Fear and love transform each other, based on which perspective you take. From the perspective of fear, love looks deluded, manipulative, like a wolf in sheep’s clothing, and childish. From the perspective of love, fear looks downright silly. Indeed, love also is aware of fear’s delusions and attempts to be manipulative, but silly is the only label necessary, because that’s all fear really is. Let me bonk you on the head while you consider otherwise.
Fear and love also see themselves, of course, as being right. Fear sees itself as necessary and justified. Love sees itself as playful and joyful. Fear sees love as being wrong—just another form of fear in disguise, is all. Love doesn’t try to beat fear over the head for being “wrong”—rather, it sees fear as something that could use some love. In other words, love sees fear as a lack of love.
You Are Life
A key to internalizing all this is understanding that you are fear or love, in each moment—you don’t merely have or use these things. You are them. That’s why loving life is the same as loving yourself. That’s why hating life is the same as hating yourself. You are love. You are life. And sometimes, you are fear.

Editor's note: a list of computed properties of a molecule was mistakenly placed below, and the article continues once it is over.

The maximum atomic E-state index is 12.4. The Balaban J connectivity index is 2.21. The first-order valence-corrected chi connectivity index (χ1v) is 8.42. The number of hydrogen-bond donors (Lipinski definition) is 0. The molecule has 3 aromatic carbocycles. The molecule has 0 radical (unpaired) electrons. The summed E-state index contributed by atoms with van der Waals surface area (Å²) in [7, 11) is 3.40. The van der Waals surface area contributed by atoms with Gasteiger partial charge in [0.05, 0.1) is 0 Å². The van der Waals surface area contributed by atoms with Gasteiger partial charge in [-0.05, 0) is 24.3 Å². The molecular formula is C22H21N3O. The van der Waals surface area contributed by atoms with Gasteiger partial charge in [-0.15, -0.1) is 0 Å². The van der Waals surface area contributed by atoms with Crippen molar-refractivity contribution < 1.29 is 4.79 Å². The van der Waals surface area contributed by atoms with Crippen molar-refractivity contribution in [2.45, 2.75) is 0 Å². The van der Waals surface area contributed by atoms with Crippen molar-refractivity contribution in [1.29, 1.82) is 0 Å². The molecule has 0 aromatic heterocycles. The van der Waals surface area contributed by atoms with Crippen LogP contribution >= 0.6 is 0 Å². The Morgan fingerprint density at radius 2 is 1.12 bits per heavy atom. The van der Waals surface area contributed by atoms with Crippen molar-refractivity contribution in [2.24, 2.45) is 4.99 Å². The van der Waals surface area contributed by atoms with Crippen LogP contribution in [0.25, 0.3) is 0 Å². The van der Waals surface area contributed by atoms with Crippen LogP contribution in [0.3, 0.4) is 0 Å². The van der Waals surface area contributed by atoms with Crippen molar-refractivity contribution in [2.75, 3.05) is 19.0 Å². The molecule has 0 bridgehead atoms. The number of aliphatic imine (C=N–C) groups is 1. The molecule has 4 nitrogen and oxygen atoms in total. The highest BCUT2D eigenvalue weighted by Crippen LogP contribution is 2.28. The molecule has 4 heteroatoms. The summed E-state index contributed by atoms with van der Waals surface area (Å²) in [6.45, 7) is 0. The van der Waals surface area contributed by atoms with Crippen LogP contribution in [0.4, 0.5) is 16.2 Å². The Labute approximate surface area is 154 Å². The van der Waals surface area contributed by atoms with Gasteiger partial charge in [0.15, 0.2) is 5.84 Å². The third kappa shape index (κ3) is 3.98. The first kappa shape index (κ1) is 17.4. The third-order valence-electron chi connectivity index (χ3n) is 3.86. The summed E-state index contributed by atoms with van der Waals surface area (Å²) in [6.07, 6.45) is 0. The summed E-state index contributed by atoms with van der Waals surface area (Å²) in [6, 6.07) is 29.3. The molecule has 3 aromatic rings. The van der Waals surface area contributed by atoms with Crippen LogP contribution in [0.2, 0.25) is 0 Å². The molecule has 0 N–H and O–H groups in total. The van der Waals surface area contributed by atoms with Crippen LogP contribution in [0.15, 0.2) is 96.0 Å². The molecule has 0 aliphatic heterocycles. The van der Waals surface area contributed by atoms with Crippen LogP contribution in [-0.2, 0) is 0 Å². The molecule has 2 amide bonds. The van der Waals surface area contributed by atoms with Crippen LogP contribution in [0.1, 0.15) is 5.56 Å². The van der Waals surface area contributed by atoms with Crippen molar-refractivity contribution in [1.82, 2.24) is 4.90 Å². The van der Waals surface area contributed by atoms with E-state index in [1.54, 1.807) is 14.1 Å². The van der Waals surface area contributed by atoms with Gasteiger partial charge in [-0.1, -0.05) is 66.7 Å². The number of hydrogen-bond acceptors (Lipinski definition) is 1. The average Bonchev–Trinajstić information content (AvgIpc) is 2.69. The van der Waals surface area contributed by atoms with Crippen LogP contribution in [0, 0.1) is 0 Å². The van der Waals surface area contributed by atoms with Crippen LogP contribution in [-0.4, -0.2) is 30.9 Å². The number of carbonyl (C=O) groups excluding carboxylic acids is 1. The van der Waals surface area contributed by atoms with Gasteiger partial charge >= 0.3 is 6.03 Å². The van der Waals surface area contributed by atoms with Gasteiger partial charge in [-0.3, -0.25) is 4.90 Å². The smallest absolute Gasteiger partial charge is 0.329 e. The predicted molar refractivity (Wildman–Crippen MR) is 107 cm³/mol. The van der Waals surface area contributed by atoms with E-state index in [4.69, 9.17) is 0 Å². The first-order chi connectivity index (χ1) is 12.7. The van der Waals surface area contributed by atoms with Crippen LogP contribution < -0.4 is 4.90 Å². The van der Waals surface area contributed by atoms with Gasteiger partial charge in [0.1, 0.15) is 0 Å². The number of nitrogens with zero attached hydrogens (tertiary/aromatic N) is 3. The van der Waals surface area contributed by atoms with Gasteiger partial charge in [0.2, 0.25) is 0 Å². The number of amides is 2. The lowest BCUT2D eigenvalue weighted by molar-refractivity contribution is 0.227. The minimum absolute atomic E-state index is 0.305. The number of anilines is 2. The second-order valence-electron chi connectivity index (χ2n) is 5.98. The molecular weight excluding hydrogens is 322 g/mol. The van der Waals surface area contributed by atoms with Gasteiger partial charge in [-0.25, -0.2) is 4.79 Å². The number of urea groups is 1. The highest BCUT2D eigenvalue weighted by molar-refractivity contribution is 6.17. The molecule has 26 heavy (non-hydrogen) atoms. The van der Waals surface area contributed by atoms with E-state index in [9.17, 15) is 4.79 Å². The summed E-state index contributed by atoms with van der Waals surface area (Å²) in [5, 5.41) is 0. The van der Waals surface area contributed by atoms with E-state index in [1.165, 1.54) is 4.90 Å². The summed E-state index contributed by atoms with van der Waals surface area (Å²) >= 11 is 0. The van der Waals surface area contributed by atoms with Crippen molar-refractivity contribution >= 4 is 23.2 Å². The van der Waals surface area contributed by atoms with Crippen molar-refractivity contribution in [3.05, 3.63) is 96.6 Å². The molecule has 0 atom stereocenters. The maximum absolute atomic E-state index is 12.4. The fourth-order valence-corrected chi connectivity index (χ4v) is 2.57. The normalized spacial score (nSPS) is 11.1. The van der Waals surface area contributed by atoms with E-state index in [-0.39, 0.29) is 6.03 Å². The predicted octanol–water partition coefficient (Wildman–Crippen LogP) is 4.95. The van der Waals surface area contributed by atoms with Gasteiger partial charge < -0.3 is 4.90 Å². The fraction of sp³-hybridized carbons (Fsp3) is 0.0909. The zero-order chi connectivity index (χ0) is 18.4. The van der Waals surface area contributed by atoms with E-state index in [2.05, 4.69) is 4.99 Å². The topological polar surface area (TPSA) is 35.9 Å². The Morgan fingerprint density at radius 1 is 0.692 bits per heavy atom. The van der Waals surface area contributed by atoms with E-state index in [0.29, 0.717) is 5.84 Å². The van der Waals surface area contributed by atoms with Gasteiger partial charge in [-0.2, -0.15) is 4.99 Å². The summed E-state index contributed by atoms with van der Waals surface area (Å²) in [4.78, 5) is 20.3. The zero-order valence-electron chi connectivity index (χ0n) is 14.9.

When I ask what inspires me, there are a lot of things I could say. Learning and growing, creatively expressing myself, making leaps in awareness, connecting with others, and so on. But what it really comes down to is one word—life. Life inspires me. That’s it. That’s everything.
When I asked myself this the other day, one of the first answers that came to mind was myself. But that didn’t feel complete. The next answer, which felt more congruent, was life. Then I realized, Hey… they’re the same thing!
I am life. You are life. You can cower from life and try to manipulate it so that it keeps you from dying. Or you can embrace life in its fullness, and have a plain ol’ good time with it.
Whatever you choose, just remember who you really are.
P.S. Happy 1st anniversary to kimwrate.com! Woohoo! :)
This article is a testament to what I started writing for—to express and to share a love for life itself. As I said, sometimes I get scared and get off track. I don’t know if I’m doing a good job. I don’t know if I’m doing things right. Sometimes I don’t know what I’m doing at all, or whether I’m doing anything to begin with!
But I can always adjust course. I can always try again. I can always keep going. As long as I can remain true to this purest of intents, I can never go wrong.
After all-- life's ultimate challenge is to trust in it unwaveringly.